Yes We Can: Eating Healthy on a Limited Budget

AIC Research Economics Karen Jetter published a new article, “Yes We Can: Eating Healthy on a Limited Budget” in the March 2019 Journal of Nutrition Education and Behavior.

Journal Article
Karen M. Jetter, Jennymae Adkins, Susie Cortez, Gesford Kane Hopper Jr, Vicki Shively, and Dennis M. Styne. 2019. Yes We Can: Eating Healthy on a Limited Budget. Journal of Nutrition Education and Behavior, 51 (3): 268-276

Objective: This study determined how people who live in low-income households can consume an affordable, nutritious diet.
Design: A community-based participatory research (CBPR) project was completed that developed and priced 2 weeks of healthy menus that met US Department of Agriculture Dietary Guidelines for Americans. Prices were collected from a market basket survey of 13 stores in the city of Chico during October, 2010. Initial menu development began in 2011−2012. Menus were reviewed in 2017 and reflect current guidelines.
Setting: Chico, CA.
Main Outcome Measures: Macro dietary objectives including the caloric content and servings of fat, sugar, whole grains, and fruits and vegetables. The cost of purchasing the market basket of goods for a family of 4 that achieved those objectives was determined.
Results: The 2 weeks of menus all met dietary objectives on average. The daily cost varied from $19 to $31 when food was purchased from a bulk supermarket, with an average daily cost of $25. Average monthly cost was $756 in 2010 dollars, or $838 in 2015 dollars.
Conclusions and Implications: People living in low-income households can afford to eat healthily. Using CBPR principles, daily targets, and technical support, public health partners can partner with community members for member-defined solutions that are affordable and meet dietary guidelines. Access to stores that sell low-price bulk items is important to being able to afford a healthy diet.

Dr. Kjersti Nes becomes a Post-doctoral fellow at AIC

Kjersti recently obtained her Ph.D. in Agricultural and Resource Economics from the University of California, Davis. Prior to attending the doctoral program at UC Davis, she obtained a master’s degree in Agricultural and Resource Economics and a bachelor’s degree in Economics and Mathematics from Truman State University in Missouri. Her research focuses on food safety and agricultural trade, and her dissertation examined the effect of EU food laws on agricultural trade. In addition to her dissertation, she has several ongoing projects relating to the empirical analysis of policy issues within agricultural economics. Currently, she is examining the use of public standards as a tool for retaliation in the global supply chain and the trade effects of the EU horsemeat scandal (see nearby announcement of her new publication) on this issue.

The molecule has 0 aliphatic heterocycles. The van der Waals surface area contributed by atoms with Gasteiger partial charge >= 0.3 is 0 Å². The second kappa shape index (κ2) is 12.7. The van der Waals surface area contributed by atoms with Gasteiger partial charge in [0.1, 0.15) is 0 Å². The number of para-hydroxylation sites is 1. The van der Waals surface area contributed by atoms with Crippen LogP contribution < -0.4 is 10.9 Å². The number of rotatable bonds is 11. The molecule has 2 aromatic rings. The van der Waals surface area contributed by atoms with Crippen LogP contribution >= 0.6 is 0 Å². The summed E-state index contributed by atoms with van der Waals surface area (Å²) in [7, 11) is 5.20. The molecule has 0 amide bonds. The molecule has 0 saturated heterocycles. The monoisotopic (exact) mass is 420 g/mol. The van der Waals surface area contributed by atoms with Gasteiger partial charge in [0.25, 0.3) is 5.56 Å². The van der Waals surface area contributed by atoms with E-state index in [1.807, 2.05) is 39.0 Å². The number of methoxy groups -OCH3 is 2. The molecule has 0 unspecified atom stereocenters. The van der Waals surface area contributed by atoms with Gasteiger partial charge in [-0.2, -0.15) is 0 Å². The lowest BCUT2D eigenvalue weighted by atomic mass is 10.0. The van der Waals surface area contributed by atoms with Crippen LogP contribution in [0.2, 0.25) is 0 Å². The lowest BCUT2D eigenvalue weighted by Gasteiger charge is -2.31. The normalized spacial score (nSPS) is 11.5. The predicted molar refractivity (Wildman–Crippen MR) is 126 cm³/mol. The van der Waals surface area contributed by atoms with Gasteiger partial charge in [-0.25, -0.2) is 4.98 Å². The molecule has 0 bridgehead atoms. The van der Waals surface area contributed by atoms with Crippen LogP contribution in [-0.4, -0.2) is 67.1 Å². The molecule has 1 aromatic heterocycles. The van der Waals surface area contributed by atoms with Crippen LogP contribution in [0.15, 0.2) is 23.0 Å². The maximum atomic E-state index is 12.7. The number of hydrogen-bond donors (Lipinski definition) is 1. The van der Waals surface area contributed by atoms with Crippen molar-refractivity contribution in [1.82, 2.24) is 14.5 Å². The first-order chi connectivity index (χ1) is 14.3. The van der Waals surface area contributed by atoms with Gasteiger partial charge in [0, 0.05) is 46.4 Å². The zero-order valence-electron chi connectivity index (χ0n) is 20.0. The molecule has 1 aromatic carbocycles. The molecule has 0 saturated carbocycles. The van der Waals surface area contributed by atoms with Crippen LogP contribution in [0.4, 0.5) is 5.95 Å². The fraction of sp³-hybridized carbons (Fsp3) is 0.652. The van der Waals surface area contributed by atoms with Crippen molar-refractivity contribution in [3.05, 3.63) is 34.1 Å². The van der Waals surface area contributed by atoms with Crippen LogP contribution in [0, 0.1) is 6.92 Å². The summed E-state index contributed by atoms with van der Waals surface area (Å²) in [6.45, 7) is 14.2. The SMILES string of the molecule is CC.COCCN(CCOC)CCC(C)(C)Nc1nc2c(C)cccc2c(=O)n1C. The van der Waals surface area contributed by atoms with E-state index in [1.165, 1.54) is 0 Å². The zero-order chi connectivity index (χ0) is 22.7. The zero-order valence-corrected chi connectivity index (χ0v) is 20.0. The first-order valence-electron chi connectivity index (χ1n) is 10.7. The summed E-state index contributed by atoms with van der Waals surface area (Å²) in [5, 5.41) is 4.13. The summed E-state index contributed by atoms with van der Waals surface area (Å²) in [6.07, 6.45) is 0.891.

Dr. Nes worked with Dr. Karen Jetter as a Graduate Student Researcher at the Agricultural Issues Center during the completion of her Ph.D. program, At AIC Kjersti works on projects pertaining to cost-and-benefit analysis of invasive species management. These projects include economic modeling that simulates the costs and benefits of managing water hyacinth in the San Joaquin Delta and economic modeling of the cost-effectiveness of various treatments of HLB disease in urban areas in California.

The Cost to Manage Invasive Aquatic Weeds in the California Bay-Delta

Karen M. Jetter and Kjersti Nes

from ARE Update Vol. 21, No. 3, Jan/Feb, 2018View Full Article PDF 


Invasive aquatic weeds have become an increasing problem in the California Bay-Delta, with Brazilian waterweed and water hyacinth being particular problems. In 2014 and 2015, large mats of water hyacinth began to choke Delta waterways, increasing control costs of a variety of public agencies and marinas. Between 2013 and 2016, these groups spent about $46 million to manage all invasive aquatic weeds.


Does 7 to 9 a day pay? The Economic Benefits to Fruit and Vegetable Industries Should People Consume the USDA Recommendations

This article estimates the economic impact on fruit and vegetable industries in the U.S. from an increase in consumption to levels recommended in the Dietary Guidelines for Americans 2005. This study represents the first attempt to quantify the effect on growers who could expect to gain from such an increase.

See PDF article here: Does 7 to 9 a day pay? The Economic Benefits to Fruit and Vegetable Industries Should People Consume the USDA Recommendations by Karen M. Jetter, James A. Chalfant, and Daniel A. Sumner.

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